810.20 Defense/7–1246

The Chargé in Costa Rica (Gibson) to the Secretary of State

No. 2126

Subject: United States Army Radio Range Station at Parrita and Use of Costa Rican Airports by United States Army Aircraft

[Here follows reference to an exchange of notes between the Embassy and the Costa Rican Foreign Ministry, June 7 and July 12, 1943 (not printed), constituting an agreement on United States military installation and operation of a radio range and weather station at Parrita Point.]

On the basis of these notes, as well as Embassy Note 45 of December 15, 1941 and the reply of the Secretary of State for Foreign Affairs, Note 82–B of January 6, 1942 (which were enclosed with Embassy despatch No. 1956 of May 17, 19465), it would not appear [Page 684] to be strictly necessary to take up the question of the continuing operation of the Radio Range Station at Parrita unless the United States or Costa Rica should declare it to be unnecessary to the defense of the continent. However, as the War Department desires to continue the operation of this Radio Range indefinitely, it would seem appropriate to seek new authority for indefinite peacetime operation, provided the Department perceives no objection thereto. The Embassy is of the opinion that the Costa Rican Government would, if requested, promptly and willingly grant such authority.

With reference to landings by United States military aircraft on Costa Rican airports, authority for which was requested by General Crittenberger in his letter of April 5, 1946 to Ambassador Johnson (Enclosure No. 1 to despatch 1956),6 this authority was granted for indefinite peacetime operations by the Costa Rican government voluntarily (and without the solicitation of the Embassy) in its Foreign Office Note 1008–B of April 10, 1946, which was transmitted in English translation to the Department as Enclosure No. 4 to despatch No. 1857 of April 24, 1946.7 The original Spanish text of this note is enclosed herewith. The pertinent paragraph of this note (which was principally concerned with Civil Aviation) reads as follows:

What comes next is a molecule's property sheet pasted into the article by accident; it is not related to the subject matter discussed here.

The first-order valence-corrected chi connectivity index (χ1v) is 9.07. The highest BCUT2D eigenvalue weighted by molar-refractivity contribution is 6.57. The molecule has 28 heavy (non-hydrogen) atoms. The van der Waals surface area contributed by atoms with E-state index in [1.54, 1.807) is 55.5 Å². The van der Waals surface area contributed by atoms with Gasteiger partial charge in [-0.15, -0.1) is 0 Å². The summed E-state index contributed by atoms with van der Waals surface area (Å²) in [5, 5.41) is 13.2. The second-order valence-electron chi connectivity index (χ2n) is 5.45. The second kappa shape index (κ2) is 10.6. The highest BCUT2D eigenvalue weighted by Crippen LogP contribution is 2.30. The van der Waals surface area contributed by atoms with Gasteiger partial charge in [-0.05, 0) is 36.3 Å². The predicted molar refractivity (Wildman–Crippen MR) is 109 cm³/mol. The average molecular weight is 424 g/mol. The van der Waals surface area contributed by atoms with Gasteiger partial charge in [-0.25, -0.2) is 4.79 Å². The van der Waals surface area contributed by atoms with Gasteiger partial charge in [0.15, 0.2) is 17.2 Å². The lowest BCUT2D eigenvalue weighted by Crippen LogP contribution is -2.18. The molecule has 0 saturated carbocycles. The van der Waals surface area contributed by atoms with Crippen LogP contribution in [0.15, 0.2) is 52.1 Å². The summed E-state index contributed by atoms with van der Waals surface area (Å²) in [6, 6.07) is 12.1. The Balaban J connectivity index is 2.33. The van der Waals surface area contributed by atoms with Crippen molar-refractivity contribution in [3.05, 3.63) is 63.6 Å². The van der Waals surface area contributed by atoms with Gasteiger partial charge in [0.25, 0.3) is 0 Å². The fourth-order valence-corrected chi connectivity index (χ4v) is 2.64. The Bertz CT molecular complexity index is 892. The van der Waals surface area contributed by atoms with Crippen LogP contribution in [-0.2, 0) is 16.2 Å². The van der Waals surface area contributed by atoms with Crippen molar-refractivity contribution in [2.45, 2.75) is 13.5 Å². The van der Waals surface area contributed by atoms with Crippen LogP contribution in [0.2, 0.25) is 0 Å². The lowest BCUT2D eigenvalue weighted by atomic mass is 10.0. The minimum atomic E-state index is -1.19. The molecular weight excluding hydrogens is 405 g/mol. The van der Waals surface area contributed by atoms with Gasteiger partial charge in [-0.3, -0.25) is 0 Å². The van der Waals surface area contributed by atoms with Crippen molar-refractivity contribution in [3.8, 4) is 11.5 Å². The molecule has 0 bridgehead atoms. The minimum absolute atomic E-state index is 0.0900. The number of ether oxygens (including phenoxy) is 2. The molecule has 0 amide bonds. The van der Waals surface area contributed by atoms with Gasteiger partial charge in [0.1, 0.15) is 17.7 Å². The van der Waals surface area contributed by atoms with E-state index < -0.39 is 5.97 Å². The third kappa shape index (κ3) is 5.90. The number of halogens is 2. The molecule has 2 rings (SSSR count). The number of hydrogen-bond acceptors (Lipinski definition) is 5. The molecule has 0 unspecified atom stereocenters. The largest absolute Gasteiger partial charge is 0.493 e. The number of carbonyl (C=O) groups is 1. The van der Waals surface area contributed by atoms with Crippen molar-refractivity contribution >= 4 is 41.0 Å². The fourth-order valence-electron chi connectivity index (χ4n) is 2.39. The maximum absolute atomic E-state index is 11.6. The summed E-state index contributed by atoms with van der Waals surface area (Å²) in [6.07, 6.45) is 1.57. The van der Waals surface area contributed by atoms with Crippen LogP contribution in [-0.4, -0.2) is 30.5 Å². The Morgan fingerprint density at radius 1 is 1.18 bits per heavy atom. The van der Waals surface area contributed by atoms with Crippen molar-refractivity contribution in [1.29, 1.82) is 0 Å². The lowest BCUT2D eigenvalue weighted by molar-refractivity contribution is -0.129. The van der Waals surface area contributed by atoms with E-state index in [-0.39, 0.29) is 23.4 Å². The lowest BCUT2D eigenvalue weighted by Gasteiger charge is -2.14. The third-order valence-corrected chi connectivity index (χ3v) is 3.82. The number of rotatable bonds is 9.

“Concerning the flights of military planes of the United States Army, though this particular has not been requested, on a previous occasion this Ministry (Ministry of Public Security) decided that the landings would continue in accordance with those made during the war, that is, absolutely free, without the necessity of observing any requirements.”

In view of the above statement of the Costa Rican government, it would seem unnecessary to request authority, either at the present time or after the official end of the war, for United States Army aircraft to land in Costa Rica.

Respectfully yours,

Raleigh A. Gibson
  1. Notes and despatch not printed; this exchange of notes of December 15, 1941, and January 6, 1942, constituted an agreement for military cooperation between the United States and Costa Rica.
  2. Not printed.
  3. Neither printed.